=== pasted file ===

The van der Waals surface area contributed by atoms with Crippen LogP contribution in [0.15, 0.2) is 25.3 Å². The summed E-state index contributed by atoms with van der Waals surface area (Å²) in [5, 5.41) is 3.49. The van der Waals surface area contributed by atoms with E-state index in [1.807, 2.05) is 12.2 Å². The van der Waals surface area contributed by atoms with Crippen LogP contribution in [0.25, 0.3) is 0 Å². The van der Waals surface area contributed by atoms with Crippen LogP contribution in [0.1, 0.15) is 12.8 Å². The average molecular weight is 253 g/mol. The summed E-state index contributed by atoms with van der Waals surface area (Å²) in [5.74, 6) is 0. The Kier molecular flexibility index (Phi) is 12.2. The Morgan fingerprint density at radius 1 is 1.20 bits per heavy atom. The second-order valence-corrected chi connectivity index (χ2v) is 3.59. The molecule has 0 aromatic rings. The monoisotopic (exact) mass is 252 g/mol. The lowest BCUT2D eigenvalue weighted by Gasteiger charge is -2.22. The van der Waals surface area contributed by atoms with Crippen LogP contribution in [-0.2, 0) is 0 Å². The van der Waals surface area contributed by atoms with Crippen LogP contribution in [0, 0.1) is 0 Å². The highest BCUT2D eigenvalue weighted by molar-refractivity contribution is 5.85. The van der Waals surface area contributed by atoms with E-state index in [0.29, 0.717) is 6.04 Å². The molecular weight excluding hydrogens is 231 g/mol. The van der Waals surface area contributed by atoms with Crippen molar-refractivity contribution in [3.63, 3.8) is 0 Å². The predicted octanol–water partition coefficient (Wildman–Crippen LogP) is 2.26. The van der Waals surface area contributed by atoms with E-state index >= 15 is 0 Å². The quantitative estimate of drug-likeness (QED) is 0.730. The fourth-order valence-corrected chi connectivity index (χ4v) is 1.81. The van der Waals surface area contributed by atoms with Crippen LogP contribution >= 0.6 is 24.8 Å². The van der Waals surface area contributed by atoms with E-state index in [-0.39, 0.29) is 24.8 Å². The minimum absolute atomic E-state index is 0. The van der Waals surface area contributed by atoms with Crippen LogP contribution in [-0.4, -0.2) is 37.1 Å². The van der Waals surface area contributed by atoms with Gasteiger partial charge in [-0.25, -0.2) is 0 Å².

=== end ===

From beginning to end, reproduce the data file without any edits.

The van der Waals surface area contributed by atoms with Crippen LogP contribution in [0.15, 0.2) is 25.3 Å². The summed E-state index contributed by atoms with van der Waals surface area (Å²) in [5, 5.41) is 3.49. The van der Waals surface area contributed by atoms with E-state index in [1.807, 2.05) is 12.2 Å². The van der Waals surface area contributed by atoms with Crippen LogP contribution in [0.25, 0.3) is 0 Å². The van der Waals surface area contributed by atoms with Crippen LogP contribution in [0.1, 0.15) is 12.8 Å². The average molecular weight is 253 g/mol. The summed E-state index contributed by atoms with van der Waals surface area (Å²) in [5.74, 6) is 0. The Kier molecular flexibility index (Phi) is 12.2. The Morgan fingerprint density at radius 1 is 1.20 bits per heavy atom. The second-order valence-corrected chi connectivity index (χ2v) is 3.59. The molecule has 0 aromatic rings. The monoisotopic (exact) mass is 252 g/mol. The lowest BCUT2D eigenvalue weighted by Gasteiger charge is -2.22. The van der Waals surface area contributed by atoms with Crippen LogP contribution in [-0.2, 0) is 0 Å². The van der Waals surface area contributed by atoms with Crippen LogP contribution in [0, 0.1) is 0 Å². The highest BCUT2D eigenvalue weighted by molar-refractivity contribution is 5.85. The van der Waals surface area contributed by atoms with E-state index in [0.29, 0.717) is 6.04 Å². The molecular weight excluding hydrogens is 231 g/mol. The van der Waals surface area contributed by atoms with Crippen molar-refractivity contribution in [3.63, 3.8) is 0 Å². The predicted octanol–water partition coefficient (Wildman–Crippen LogP) is 2.26. The van der Waals surface area contributed by atoms with E-state index >= 15 is 0 Å². The quantitative estimate of drug-likeness (QED) is 0.730. The fourth-order valence-corrected chi connectivity index (χ4v) is 1.81. The van der Waals surface area contributed by atoms with Crippen LogP contribution >= 0.6 is 24.8 Å². The van der Waals surface area contributed by atoms with E-state index in [-0.39, 0.29) is 24.8 Å². The minimum absolute atomic E-state index is 0. The van der Waals surface area contributed by atoms with Crippen LogP contribution in [-0.4, -0.2) is 37.1 Å². The van der Waals surface area contributed by atoms with Gasteiger partial charge in [-0.25, -0.2) is 0 Å².